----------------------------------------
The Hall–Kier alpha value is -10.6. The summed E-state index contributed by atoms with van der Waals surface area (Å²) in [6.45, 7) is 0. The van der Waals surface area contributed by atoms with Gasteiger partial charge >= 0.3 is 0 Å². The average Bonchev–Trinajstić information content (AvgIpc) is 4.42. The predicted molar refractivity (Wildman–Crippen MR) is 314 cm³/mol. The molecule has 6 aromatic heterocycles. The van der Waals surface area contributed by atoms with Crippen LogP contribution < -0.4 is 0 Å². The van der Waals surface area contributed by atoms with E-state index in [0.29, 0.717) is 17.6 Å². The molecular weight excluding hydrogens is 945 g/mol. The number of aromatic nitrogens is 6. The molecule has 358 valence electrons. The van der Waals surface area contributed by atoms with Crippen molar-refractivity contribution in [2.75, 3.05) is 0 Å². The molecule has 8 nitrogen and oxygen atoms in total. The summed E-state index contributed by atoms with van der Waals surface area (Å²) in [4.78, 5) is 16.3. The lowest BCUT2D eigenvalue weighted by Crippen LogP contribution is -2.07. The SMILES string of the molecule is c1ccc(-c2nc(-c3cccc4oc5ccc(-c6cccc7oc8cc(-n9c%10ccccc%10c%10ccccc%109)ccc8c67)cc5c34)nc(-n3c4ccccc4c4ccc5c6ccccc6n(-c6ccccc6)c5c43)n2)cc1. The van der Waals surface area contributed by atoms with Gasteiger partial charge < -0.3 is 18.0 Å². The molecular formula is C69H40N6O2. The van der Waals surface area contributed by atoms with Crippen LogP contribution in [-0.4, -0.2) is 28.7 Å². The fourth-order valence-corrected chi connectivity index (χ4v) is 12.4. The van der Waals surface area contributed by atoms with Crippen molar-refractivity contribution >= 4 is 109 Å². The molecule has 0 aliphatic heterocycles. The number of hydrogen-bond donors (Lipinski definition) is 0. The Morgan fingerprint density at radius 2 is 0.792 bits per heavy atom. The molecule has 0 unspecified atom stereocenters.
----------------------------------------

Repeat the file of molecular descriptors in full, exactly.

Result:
The Hall–Kier alpha value is -10.6. The summed E-state index contributed by atoms with van der Waals surface area (Å²) in [6.45, 7) is 0. The van der Waals surface area contributed by atoms with Gasteiger partial charge >= 0.3 is 0 Å². The average Bonchev–Trinajstić information content (AvgIpc) is 4.42. The predicted molar refractivity (Wildman–Crippen MR) is 314 cm³/mol. The molecule has 6 aromatic heterocycles. The van der Waals surface area contributed by atoms with Crippen LogP contribution < -0.4 is 0 Å². The van der Waals surface area contributed by atoms with E-state index in [0.29, 0.717) is 17.6 Å². The molecular weight excluding hydrogens is 945 g/mol. The number of aromatic nitrogens is 6. The molecule has 358 valence electrons. The van der Waals surface area contributed by atoms with Crippen molar-refractivity contribution in [2.75, 3.05) is 0 Å². The molecule has 8 nitrogen and oxygen atoms in total. The summed E-state index contributed by atoms with van der Waals surface area (Å²) in [4.78, 5) is 16.3. The lowest BCUT2D eigenvalue weighted by Crippen LogP contribution is -2.07. The SMILES string of the molecule is c1ccc(-c2nc(-c3cccc4oc5ccc(-c6cccc7oc8cc(-n9c%10ccccc%10c%10ccccc%109)ccc8c67)cc5c34)nc(-n3c4ccccc4c4ccc5c6ccccc6n(-c6ccccc6)c5c43)n2)cc1. The van der Waals surface area contributed by atoms with Gasteiger partial charge < -0.3 is 18.0 Å². The molecular formula is C69H40N6O2. The van der Waals surface area contributed by atoms with Crippen LogP contribution in [-0.4, -0.2) is 28.7 Å². The fourth-order valence-corrected chi connectivity index (χ4v) is 12.4. The van der Waals surface area contributed by atoms with Crippen molar-refractivity contribution >= 4 is 109 Å². The molecule has 0 aliphatic heterocycles. The number of hydrogen-bond donors (Lipinski definition) is 0. The Morgan fingerprint density at radius 2 is 0.792 bits per heavy atom. The molecule has 0 unspecified atom stereocenters.